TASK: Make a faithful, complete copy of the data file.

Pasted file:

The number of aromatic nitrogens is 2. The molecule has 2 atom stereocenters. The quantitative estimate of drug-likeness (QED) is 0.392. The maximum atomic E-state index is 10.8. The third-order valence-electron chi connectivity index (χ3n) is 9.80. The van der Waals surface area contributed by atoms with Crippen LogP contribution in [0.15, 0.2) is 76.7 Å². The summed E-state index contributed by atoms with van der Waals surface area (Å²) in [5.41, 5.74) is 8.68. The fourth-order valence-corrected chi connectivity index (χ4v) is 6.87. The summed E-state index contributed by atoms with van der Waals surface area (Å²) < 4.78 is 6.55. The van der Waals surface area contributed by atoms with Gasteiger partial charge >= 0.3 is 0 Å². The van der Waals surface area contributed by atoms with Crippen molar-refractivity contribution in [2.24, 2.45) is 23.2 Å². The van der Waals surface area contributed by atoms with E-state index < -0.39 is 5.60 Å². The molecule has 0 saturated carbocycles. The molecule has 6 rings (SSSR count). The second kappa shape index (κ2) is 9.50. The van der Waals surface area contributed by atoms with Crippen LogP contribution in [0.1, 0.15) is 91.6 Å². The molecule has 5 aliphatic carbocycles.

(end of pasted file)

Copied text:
The number of aromatic nitrogens is 2. The molecule has 2 atom stereocenters. The quantitative estimate of drug-likeness (QED) is 0.392. The maximum atomic E-state index is 10.8. The third-order valence-electron chi connectivity index (χ3n) is 9.80. The van der Waals surface area contributed by atoms with Crippen LogP contribution in [0.15, 0.2) is 76.7 Å². The summed E-state index contributed by atoms with van der Waals surface area (Å²) in [5.41, 5.74) is 8.68. The fourth-order valence-corrected chi connectivity index (χ4v) is 6.87. The summed E-state index contributed by atoms with van der Waals surface area (Å²) < 4.78 is 6.55. The van der Waals surface area contributed by atoms with Gasteiger partial charge >= 0.3 is 0 Å². The van der Waals surface area contributed by atoms with Crippen molar-refractivity contribution in [2.24, 2.45) is 23.2 Å². The van der Waals surface area contributed by atoms with E-state index < -0.39 is 5.60 Å². The molecule has 0 saturated carbocycles. The molecule has 6 rings (SSSR count). The second kappa shape index (κ2) is 9.50. The van der Waals surface area contributed by atoms with Crippen LogP contribution in [0.1, 0.15) is 91.6 Å². The molecule has 5 aliphatic carbocycles.